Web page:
Theresa May has declined an invitation to make a historic address to the Irish parliament.
The Prime Minister was asked by Taoiseach Enda Kenny to give a speech in the Dail during a one-day official visit to Ireland before the end of the month.
She would have been the first Tory leader, and only the second British prime minister, to speak before Dublin’s parliament - following on from Tony Blair’s ground-breaking address in 1998.
But Mr Kenny has indicated that Mrs May has turned down the offer, originally advanced by the house speaker, or Ceann Comhairle, on a suggestion from the Green Party.
“My understanding is that the Prime Minister’s schedule will not allow that to happen and I am not in control of that schedule,” Mr Kenny told the Dail.
“Obviously, when details are absolutely finalised, we will be aware of those.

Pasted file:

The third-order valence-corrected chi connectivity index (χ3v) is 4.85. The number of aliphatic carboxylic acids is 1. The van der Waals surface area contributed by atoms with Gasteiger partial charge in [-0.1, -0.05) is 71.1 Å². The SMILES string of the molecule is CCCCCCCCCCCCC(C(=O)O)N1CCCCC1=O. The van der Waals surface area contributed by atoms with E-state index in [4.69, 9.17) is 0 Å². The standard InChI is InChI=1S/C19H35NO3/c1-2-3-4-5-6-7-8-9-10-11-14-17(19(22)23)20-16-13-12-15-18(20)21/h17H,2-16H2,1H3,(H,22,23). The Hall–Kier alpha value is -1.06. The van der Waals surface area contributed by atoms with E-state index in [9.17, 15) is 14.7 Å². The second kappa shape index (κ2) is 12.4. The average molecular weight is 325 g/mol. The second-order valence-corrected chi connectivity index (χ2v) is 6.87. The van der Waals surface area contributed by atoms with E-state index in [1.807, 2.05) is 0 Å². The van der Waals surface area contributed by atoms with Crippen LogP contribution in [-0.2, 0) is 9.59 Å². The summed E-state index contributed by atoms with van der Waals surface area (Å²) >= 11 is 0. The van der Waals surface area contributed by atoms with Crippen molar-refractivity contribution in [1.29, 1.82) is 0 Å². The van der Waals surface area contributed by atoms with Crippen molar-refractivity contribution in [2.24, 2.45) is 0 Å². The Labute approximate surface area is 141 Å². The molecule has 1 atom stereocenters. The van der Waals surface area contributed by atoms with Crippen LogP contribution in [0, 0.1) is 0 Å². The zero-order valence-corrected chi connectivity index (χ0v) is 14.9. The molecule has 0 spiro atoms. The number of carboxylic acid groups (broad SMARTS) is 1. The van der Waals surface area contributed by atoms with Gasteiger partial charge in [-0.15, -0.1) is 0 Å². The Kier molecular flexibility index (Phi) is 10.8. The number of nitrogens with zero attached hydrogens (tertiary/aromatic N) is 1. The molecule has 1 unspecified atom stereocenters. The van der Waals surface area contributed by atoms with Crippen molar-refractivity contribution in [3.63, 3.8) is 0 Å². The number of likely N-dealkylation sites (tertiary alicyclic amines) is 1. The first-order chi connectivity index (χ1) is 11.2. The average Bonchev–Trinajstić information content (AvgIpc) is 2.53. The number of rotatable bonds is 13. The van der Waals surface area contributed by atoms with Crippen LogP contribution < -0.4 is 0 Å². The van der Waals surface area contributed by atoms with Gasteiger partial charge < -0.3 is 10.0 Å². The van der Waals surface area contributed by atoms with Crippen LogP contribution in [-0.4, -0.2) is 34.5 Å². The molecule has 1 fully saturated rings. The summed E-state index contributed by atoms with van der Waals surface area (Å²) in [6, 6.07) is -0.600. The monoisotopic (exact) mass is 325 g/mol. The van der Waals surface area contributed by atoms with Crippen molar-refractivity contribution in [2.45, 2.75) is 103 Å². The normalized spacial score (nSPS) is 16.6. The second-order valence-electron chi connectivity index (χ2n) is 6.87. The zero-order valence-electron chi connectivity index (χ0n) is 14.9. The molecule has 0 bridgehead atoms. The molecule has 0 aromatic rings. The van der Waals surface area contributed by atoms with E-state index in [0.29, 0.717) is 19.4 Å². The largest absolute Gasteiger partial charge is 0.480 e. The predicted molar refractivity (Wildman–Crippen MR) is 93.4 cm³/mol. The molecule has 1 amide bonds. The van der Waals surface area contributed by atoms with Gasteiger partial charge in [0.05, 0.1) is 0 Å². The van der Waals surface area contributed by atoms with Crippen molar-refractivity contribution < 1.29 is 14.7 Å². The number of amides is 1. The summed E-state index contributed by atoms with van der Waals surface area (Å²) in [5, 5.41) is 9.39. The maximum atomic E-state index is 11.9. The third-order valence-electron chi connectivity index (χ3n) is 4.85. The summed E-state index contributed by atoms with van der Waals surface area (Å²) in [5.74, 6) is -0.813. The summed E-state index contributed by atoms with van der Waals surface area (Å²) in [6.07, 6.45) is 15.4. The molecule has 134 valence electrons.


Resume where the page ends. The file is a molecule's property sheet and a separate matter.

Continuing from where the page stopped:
“My understanding is that the visit was to come to Government Buildings to have a Taoiseach to Prime Minister discussion, and to follow that with a particular set of issues.
“It is around this that the visit will take place.”
Mrs May and Mr Kenny are due to meet in Dublin to discuss Brexit.
Green Party leader Eamon Ryan had said it was vitally important that Mrs May sets out her views on how Brexit will affect Ireland during her visit.
Last November, Scotland First Minister Nicola Sturgeon got a standing ovation when she addressed the upper house of parliament, the Seanad.